Robert Earl Longley
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Robert Earl Longley

Band Jazz Acoustic


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The best kept secret in music


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CDs and downloadable songs available through iTunes,,, and other websites, as well as at live performances.

Original Orchestral Music w/ Guitar CDs:

Theatre d' Orleans (1995),
Danza Mora (1997),
Sanctuary (1999),
Baraka (2001),
Chasing the Dragon (2002),
Yuletide (2005),
Diaspora (2007), and
10 (2009) -- this newest CD is downloadable only

Original Solo Guitar CD (studio recording):

Guitar Noir, Vol. 1 (2000)

Original Solo Guitar CD
(live recording):

Boulevard Live! (2003)



Robert Earl Longley, also known as "Robby" to his friends and fans, is a world-class level guitarist and symphonic composer. His original compositions include ten of his own CDs, three theatrical films, and a two-hour long improvisational performance to a silent film. Robert’s concert material is a presentation of masterfully executed fingerstyle techniques on the flamenco guitar that delivers sophisticated melodies in symphonic movements unprecedented on solo guitar. The best way to describe his music is to say that if film composer, Ennio Morriconi had only a guitar at his disposal, he would be Robert Earl Longley.

In Los Angeles, Robert entered eight local guitar competitions within a 2-year period and took first place in all eight. It was then that he decided to play a different kind of music that would allow him to express himself, unencumbered by style or tradition. Remembering his childhood exposure to the music of Carlos Montoya, Chet Atkins, Paco de Lucia and Julian Bream, Robert fused all these influences into his own fingerstyle guitar sound. He found himself further inspired by the groundbreaking keyboard virtuosity of Keith Emerson who, ironically, claimed to have been inspired by the guitar work of Pete Townsend and Jimmy Hendrix.

Robert practiced relentlessly and soon a new musical voice emerged from the application of all the musical influences he had grown up with. He listened continuously to classical music in the home, the inescapable influence of jazz and blues from nearby New Orleans along with traditional flamenco. Moreover, since Robert’s father had been awarded a university scholarship to study the trumpet as a young man, Robert’s talent for music was naturally fostered from childhood.

A desperate urge overtook him to fulfill a calling for unorthodox musical compositions. About this, Robert comments,

"As a child, I strummed the guitar unconsciously. As a young man, I endeavored to strum it consciously. Now, I strum the guitar as I did as a child---unconsciously. That is to say, it plays itself through me. If someone throws a ball at you, you catch it. You walk into a dark room and without conscious thought you turn on the light switch. Someone takes a swing at you, and you side-step away from harm. You don't stop to think about it, it just happens. I play and compose on the guitar as it calls to me without conscious thought, yet being fully conscious all the time."

Defying the accepted genres of style, the dogma of tradition to Robert is quite stifling. Robert’s music is not straight flamenco. Although it sounds Spanish, it is not that. It could have been lifted out of a classical film score, but it wasn't. Its rhythmic improvisations are jazz-like, but it is not Jazz. It wrenches your emotions like Blues, but it isn't that either.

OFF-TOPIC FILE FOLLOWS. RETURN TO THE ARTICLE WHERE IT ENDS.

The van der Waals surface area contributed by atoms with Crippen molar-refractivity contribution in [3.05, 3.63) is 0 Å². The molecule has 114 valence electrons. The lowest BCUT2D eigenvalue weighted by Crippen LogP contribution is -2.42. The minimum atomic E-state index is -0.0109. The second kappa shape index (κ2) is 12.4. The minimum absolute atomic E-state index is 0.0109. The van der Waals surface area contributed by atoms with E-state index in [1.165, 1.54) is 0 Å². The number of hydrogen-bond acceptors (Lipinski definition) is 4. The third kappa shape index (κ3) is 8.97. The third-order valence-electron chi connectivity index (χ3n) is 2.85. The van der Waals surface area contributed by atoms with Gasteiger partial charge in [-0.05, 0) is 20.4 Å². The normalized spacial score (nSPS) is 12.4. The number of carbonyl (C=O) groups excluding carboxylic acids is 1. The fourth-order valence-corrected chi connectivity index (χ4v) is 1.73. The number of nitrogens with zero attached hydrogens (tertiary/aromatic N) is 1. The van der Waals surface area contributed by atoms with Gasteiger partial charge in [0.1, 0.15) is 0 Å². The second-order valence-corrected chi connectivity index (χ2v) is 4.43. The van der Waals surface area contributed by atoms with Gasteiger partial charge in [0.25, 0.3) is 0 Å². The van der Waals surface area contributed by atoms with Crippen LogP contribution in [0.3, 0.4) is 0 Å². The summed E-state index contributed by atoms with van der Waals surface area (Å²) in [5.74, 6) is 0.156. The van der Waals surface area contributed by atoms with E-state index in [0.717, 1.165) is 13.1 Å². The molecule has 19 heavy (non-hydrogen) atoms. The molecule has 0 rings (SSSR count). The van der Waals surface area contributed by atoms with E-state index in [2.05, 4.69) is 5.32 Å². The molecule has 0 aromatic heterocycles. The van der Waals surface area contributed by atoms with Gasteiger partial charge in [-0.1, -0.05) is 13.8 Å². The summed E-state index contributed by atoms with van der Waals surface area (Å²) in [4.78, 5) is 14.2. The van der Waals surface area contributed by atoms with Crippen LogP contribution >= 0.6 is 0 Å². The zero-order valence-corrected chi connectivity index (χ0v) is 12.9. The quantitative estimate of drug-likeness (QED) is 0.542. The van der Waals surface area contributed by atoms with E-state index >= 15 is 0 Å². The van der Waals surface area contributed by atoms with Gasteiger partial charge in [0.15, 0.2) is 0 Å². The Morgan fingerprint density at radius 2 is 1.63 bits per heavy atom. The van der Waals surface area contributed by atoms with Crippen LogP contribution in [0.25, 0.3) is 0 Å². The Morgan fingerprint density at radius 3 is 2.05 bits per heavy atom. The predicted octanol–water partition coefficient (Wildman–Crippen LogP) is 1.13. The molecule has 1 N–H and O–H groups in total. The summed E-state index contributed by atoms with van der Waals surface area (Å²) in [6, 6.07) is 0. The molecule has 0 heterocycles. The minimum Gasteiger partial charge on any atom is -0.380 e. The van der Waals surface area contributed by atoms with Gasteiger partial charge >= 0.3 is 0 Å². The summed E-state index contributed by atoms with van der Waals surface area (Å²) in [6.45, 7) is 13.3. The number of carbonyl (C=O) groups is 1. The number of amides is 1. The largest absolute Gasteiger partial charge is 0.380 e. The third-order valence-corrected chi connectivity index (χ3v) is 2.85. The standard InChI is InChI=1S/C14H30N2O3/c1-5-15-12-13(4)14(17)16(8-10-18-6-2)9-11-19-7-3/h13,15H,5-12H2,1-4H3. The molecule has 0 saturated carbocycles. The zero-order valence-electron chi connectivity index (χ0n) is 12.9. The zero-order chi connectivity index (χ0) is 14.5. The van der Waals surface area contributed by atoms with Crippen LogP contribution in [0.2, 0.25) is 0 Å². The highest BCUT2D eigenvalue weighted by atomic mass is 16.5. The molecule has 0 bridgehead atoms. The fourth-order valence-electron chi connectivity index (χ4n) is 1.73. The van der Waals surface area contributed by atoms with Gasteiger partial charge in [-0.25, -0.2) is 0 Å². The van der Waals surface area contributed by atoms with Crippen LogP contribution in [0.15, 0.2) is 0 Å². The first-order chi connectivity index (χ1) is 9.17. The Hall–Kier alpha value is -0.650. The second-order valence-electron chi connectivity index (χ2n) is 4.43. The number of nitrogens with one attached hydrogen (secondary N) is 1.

A wide variety of instruments constitute Robert’s musical palette. The guitar is ever present in all of Robert's compositions, but now and then it takes the back burner to give way to fuller orchestration. On his CDs Theatre d'Orleans, Danza Mora and Sanctuary, Robert also plays bass, drums and a variety of percussion instruments. Yuletide is an extraordinary execution of uniquely inspired variations on traditional Christmas songs in which Robert uses flamenco guitar, bass, percussion, additional stringed instruments from around the world, and the Mellotron.

His CD, Diaspora (2007), is the culmination of all of his effort to produce his original music as he has always wanted it to be heard--the way HE hears it in his head. His guitar playing is prominent and brilliant while accompanied by other instruments that only enhance his performance on Diaspora. The music just flows in a hybrid of explosive guitar with dense flamenco fingering that is sweet and lyrical like classical music, improvisational like jazz, full of angst like blues, and always elegant at the same time.

Robert’s ancestry can be traced back to Andalusia, Spain on his mother’s side. Yet, the family surname is decidedly English. Robert’s music may be easily recognizable as Spanish in nature, and less Americana, yet he contends he is an American first, and by virtue of his heritage is not obligated to carry on any kind of musical tradition, whether it is the flamenco school, Segovia school or any other. After hearing Robert’s orchestrated music, categorization becomes irrelevant. In fact, Robert declares,

"There's nothing legitimate about what I do. I know I am the bastard child of flamenco and classical guitar, and I prefer it that way."

In every generation there comes a musician who defines an era—one who brings something unique to his musical style. At once it is clear that Robert Longley is not only a recording artist and guitar hero for aficionados, but also a live performer with great mainstream appeal whose capabilities reach the totality of fine musicianship.